In the Territorial Cup showdown against Arizona, ASU entered the fourth quarter trailing by 19. They had fought back to close the gap to eight, but time was running out. With five minutes left, Arizona quarterback Khalil Tate lofted a third down pass. Crosswell, who had dropped a few would-be interceptions earlier in the year, didn’t make that mistake this time.
“Big time players make big time plays in big time games," said then-defensive coordinator Danny Gonzales said.
The interception set up a critical field goal in ASU’s improbable comeback win, and it helped validate the staff’s willingness to stick with young players in key moments.
Jayden Daniels’ 4th Down Run vs. Michigan State: Sept. 14, 2019
Lesson: He’s as cold as ice.
Edwards’ first year ended with the same 7-6 record that Graham had posted in his final season, yet it had a different feel. With four wins in the final five regular season games, along with a returning core of young players, there was positive momentum heading into 2019.
The most intriguing new element was the addition of quarterback Jayden Daniels. One of the nation’s elite recruits, Daniels had earned the starting job in fall camp. Two solid, if unspectacular, wins against overmatched Kent State and Sacramento State squads still left some questions heading into a road trip against No. 18 Michigan State.
Playing behind a retooled offensive line trying to hold back a relentless Spartan defense, Daniels and the ASU offense struggled. Trailing 7-3 with just 3:34 left in the game, Daniels took the field needing to drive his team 75 yards to win. It was a tough spot for any quarterback, let alone a true freshman making his first road start.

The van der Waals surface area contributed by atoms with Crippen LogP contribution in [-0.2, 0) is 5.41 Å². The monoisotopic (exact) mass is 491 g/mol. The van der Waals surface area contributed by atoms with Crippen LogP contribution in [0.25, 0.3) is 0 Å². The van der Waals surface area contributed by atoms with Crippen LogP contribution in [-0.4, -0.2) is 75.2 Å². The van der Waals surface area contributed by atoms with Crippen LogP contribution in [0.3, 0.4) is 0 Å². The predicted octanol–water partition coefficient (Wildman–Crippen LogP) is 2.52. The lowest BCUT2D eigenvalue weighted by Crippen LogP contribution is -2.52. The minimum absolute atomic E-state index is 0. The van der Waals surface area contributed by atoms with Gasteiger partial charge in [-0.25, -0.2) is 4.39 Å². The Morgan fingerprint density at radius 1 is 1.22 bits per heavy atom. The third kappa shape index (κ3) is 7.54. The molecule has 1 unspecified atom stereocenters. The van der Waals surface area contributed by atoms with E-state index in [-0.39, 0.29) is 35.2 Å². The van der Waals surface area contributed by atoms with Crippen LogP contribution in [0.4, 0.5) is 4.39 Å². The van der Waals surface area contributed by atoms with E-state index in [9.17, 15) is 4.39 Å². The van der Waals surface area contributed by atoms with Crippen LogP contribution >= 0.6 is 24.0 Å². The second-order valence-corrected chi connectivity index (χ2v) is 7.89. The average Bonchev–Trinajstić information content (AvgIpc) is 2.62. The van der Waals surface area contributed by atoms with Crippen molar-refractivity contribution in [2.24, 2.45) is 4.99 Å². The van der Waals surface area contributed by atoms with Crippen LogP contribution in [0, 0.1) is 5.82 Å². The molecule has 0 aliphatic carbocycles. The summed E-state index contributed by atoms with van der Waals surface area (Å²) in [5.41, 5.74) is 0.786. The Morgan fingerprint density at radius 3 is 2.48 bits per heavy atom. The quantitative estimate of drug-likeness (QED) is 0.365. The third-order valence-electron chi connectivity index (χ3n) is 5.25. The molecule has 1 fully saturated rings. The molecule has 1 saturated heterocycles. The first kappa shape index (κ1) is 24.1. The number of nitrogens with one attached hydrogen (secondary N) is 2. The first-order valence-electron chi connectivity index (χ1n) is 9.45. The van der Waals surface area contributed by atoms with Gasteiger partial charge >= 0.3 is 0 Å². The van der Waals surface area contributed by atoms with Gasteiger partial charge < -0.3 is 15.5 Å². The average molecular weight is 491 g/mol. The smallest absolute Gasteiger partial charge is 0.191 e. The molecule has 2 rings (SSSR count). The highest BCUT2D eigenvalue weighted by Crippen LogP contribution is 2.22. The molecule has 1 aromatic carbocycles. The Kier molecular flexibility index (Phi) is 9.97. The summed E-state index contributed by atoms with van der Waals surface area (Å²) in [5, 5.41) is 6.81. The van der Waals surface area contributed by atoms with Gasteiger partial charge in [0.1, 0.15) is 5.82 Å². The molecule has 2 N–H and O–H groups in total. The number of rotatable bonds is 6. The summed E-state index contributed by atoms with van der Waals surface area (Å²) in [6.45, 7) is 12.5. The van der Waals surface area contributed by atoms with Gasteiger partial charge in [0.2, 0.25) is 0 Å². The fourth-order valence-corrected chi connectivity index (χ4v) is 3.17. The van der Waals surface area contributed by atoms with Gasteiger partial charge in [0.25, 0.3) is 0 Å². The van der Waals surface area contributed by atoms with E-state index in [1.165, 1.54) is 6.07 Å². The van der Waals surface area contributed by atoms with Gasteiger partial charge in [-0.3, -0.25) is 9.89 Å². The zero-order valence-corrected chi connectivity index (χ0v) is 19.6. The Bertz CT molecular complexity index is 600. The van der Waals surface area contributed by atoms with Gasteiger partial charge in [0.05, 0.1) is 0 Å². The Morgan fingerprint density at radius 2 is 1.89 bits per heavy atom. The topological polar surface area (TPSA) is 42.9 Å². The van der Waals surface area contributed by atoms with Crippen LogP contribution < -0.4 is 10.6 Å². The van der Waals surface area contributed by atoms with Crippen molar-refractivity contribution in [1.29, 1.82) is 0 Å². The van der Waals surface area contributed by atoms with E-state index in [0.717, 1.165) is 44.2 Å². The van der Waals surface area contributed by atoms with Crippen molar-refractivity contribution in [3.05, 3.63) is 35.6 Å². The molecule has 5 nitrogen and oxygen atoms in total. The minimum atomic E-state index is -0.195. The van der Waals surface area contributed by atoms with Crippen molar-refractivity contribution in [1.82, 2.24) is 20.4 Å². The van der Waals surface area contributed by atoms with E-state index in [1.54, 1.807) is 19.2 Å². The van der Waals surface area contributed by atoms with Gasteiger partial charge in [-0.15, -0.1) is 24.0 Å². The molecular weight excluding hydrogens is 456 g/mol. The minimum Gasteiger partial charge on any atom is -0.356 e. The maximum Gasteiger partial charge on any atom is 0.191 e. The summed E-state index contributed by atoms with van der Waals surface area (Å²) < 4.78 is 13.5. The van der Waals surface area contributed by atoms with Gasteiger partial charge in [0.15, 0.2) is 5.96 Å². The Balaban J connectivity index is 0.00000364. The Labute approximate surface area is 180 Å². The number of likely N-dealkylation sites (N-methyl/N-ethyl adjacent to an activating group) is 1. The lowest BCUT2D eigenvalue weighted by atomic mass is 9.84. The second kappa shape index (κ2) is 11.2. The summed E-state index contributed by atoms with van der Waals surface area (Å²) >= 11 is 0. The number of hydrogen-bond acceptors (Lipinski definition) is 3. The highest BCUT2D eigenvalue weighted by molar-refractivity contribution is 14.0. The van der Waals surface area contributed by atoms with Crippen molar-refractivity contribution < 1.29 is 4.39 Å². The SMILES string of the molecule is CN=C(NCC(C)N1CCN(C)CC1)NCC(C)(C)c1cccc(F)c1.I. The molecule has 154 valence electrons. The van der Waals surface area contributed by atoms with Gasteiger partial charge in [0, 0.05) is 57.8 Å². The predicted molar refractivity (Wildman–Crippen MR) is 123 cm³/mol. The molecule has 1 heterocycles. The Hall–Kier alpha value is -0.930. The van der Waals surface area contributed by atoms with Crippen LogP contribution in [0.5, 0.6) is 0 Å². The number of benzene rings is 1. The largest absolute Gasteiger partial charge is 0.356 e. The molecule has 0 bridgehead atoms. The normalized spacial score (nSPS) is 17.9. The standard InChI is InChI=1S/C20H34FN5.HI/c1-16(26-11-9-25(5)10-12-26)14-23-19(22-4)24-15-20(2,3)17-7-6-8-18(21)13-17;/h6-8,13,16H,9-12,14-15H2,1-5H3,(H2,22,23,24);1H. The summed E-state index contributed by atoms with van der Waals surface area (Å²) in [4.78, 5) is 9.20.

A 40-yard pass to Brandon Aiyuk got the Sun Devils into MSU territory, but the drive soon stalled out. A fourth-and-8 became a fourth-and-15 after a false start. It was do-or-die time.
With the crowd noise at deafening levels, Daniels dropped back, surveyed the field, and took off running. He needed 12. He got 15.
Jayden gets it pic.twitter.com/FVkAknb6Ro— Brad Denny (@BDenny29) September 14, 2019
“Keep it live. Keep it as a scramble drill," said Daniels of the play. "If you can get yards, get yards.”
Four players later, Benjamin scored the game-winning touchdown. Edwards and ASU had found its quarterback.
“The kid did good, boy,” Edwards said.
Brandon Aiyuk Goes Deep vs. Oregon: Nov. 23, 2019
Lesson: They can play with anybody.
In the weeks after the win over Michigan State, ASU kept up the momentum. They would improve to 5-1, reach No. 17 in the polls, and be featured in an HBO special.
However, a crushing loss at Utah was the start of a four-game losing streak that dropped the team to .500 ahead of a home date against No. 6 Oregon.
“They didn’t handle their success very well when they were 5-1,” Edwards said. “That’s part of growing up.”
Despite being a significant underdog, ASU held a 24-7 lead midway through the fourth quarter. But the Ducks weren’t done. Two quick touchdown drives, each lasting less than a minute, swung momentum strongly in Oregon’s favor. ASU appeared to be on the brink of throwing away their chance at the upset win.
Before the ensuing drive, Edwards walked over to Daniels.
“Hey man, it’s real simple now. You make three first downs in this series of five minutes, the game’s over."
He also gave his young quarterback another option.